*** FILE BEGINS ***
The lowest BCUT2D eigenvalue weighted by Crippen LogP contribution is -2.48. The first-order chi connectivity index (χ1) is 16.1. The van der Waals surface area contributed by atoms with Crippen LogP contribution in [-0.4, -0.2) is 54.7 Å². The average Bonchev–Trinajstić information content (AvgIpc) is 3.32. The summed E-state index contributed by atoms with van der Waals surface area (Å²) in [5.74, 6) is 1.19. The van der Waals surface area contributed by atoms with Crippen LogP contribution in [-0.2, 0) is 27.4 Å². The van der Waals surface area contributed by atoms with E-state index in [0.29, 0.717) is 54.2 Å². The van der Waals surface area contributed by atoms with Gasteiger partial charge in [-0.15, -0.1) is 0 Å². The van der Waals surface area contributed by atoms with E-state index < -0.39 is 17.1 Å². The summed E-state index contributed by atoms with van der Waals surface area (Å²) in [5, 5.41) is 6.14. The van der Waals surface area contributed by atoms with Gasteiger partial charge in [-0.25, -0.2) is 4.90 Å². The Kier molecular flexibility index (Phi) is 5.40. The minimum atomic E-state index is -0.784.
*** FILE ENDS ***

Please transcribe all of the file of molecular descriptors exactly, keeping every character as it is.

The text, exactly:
The lowest BCUT2D eigenvalue weighted by Crippen LogP contribution is -2.48. The first-order chi connectivity index (χ1) is 16.1. The van der Waals surface area contributed by atoms with Crippen LogP contribution in [-0.4, -0.2) is 54.7 Å². The average Bonchev–Trinajstić information content (AvgIpc) is 3.32. The summed E-state index contributed by atoms with van der Waals surface area (Å²) in [5.74, 6) is 1.19. The van der Waals surface area contributed by atoms with Crippen LogP contribution in [-0.2, 0) is 27.4 Å². The van der Waals surface area contributed by atoms with E-state index in [0.29, 0.717) is 54.2 Å². The van der Waals surface area contributed by atoms with Gasteiger partial charge in [-0.15, -0.1) is 0 Å². The van der Waals surface area contributed by atoms with E-state index < -0.39 is 17.1 Å². The summed E-state index contributed by atoms with van der Waals surface area (Å²) in [5, 5.41) is 6.14. The van der Waals surface area contributed by atoms with Gasteiger partial charge in [-0.25, -0.2) is 4.90 Å². The Kier molecular flexibility index (Phi) is 5.40. The minimum atomic E-state index is -0.784.